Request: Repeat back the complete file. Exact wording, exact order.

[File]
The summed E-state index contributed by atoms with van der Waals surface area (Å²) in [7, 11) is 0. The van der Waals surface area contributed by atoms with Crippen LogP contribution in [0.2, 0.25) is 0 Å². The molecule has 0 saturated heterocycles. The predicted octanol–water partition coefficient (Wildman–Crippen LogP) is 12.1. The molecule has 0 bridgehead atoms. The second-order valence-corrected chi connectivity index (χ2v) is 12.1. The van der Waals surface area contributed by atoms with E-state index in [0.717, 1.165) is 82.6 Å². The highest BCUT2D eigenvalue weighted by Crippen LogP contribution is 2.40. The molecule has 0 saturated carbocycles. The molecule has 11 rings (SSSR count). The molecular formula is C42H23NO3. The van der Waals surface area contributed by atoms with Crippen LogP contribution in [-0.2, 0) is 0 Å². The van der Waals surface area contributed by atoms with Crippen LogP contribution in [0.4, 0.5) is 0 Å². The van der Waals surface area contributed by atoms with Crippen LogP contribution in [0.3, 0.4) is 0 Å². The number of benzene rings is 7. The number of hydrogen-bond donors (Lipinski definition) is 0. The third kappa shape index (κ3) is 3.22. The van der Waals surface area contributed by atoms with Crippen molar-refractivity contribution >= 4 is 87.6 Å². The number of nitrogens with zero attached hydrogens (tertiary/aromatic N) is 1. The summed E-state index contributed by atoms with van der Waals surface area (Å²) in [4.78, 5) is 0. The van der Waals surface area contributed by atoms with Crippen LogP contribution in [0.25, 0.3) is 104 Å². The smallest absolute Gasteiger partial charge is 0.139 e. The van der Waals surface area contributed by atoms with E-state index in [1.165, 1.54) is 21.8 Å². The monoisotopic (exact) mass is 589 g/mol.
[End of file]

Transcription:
The summed E-state index contributed by atoms with van der Waals surface area (Å²) in [7, 11) is 0. The van der Waals surface area contributed by atoms with Crippen LogP contribution in [0.2, 0.25) is 0 Å². The molecule has 0 saturated heterocycles. The predicted octanol–water partition coefficient (Wildman–Crippen LogP) is 12.1. The molecule has 0 bridgehead atoms. The second-order valence-corrected chi connectivity index (χ2v) is 12.1. The van der Waals surface area contributed by atoms with E-state index in [0.717, 1.165) is 82.6 Å². The highest BCUT2D eigenvalue weighted by Crippen LogP contribution is 2.40. The molecule has 0 saturated carbocycles. The molecule has 11 rings (SSSR count). The molecular formula is C42H23NO3. The van der Waals surface area contributed by atoms with Crippen LogP contribution in [-0.2, 0) is 0 Å². The van der Waals surface area contributed by atoms with Crippen LogP contribution in [0.4, 0.5) is 0 Å². The van der Waals surface area contributed by atoms with Crippen LogP contribution in [0.3, 0.4) is 0 Å². The number of benzene rings is 7. The number of hydrogen-bond donors (Lipinski definition) is 0. The third kappa shape index (κ3) is 3.22. The van der Waals surface area contributed by atoms with Crippen molar-refractivity contribution >= 4 is 87.6 Å². The number of nitrogens with zero attached hydrogens (tertiary/aromatic N) is 1. The summed E-state index contributed by atoms with van der Waals surface area (Å²) in [4.78, 5) is 0. The van der Waals surface area contributed by atoms with Crippen LogP contribution in [0.25, 0.3) is 104 Å². The smallest absolute Gasteiger partial charge is 0.139 e. The van der Waals surface area contributed by atoms with E-state index in [1.165, 1.54) is 21.8 Å². The monoisotopic (exact) mass is 589 g/mol.